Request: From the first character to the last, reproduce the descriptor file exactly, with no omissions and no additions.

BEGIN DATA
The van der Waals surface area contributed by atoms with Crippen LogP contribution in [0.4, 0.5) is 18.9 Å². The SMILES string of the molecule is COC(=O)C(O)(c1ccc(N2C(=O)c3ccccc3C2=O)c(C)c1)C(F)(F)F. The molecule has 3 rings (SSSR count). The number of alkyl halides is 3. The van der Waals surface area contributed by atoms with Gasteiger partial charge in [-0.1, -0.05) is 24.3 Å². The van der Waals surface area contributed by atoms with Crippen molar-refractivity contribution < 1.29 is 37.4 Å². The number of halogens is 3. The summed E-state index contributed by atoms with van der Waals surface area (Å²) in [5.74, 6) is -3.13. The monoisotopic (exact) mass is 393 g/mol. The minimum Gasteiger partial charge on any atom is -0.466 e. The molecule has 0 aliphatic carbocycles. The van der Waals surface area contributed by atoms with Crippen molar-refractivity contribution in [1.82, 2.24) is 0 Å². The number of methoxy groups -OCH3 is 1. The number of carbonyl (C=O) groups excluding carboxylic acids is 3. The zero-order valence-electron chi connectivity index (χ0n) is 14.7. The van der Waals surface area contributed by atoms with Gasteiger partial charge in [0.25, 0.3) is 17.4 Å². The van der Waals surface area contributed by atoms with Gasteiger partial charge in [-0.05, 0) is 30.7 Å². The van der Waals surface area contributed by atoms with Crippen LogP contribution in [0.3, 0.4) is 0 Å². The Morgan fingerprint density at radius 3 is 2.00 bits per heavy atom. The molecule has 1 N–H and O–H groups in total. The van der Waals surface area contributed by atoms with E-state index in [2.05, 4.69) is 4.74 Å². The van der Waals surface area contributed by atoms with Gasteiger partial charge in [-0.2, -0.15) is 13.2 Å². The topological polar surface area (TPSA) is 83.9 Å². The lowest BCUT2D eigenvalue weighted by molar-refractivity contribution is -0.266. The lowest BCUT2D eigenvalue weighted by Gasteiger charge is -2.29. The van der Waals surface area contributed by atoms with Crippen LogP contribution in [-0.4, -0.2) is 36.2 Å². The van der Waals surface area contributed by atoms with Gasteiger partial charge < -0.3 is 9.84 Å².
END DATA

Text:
The van der Waals surface area contributed by atoms with Crippen LogP contribution in [0.4, 0.5) is 18.9 Å². The SMILES string of the molecule is COC(=O)C(O)(c1ccc(N2C(=O)c3ccccc3C2=O)c(C)c1)C(F)(F)F. The molecule has 3 rings (SSSR count). The number of alkyl halides is 3. The van der Waals surface area contributed by atoms with Gasteiger partial charge in [-0.1, -0.05) is 24.3 Å². The van der Waals surface area contributed by atoms with Crippen molar-refractivity contribution < 1.29 is 37.4 Å². The number of halogens is 3. The summed E-state index contributed by atoms with van der Waals surface area (Å²) in [5.74, 6) is -3.13. The monoisotopic (exact) mass is 393 g/mol. The minimum Gasteiger partial charge on any atom is -0.466 e. The molecule has 0 aliphatic carbocycles. The van der Waals surface area contributed by atoms with Crippen molar-refractivity contribution in [1.82, 2.24) is 0 Å². The number of methoxy groups -OCH3 is 1. The number of carbonyl (C=O) groups excluding carboxylic acids is 3. The zero-order valence-electron chi connectivity index (χ0n) is 14.7. The van der Waals surface area contributed by atoms with Gasteiger partial charge in [0.25, 0.3) is 17.4 Å². The van der Waals surface area contributed by atoms with Gasteiger partial charge in [-0.05, 0) is 30.7 Å². The van der Waals surface area contributed by atoms with Crippen LogP contribution in [0.3, 0.4) is 0 Å². The Morgan fingerprint density at radius 3 is 2.00 bits per heavy atom. The molecule has 1 N–H and O–H groups in total. The van der Waals surface area contributed by atoms with E-state index in [2.05, 4.69) is 4.74 Å². The van der Waals surface area contributed by atoms with Gasteiger partial charge in [-0.2, -0.15) is 13.2 Å². The topological polar surface area (TPSA) is 83.9 Å². The lowest BCUT2D eigenvalue weighted by molar-refractivity contribution is -0.266. The lowest BCUT2D eigenvalue weighted by Gasteiger charge is -2.29. The van der Waals surface area contributed by atoms with Crippen LogP contribution in [-0.4, -0.2) is 36.2 Å². The van der Waals surface area contributed by atoms with Gasteiger partial charge < -0.3 is 9.84 Å².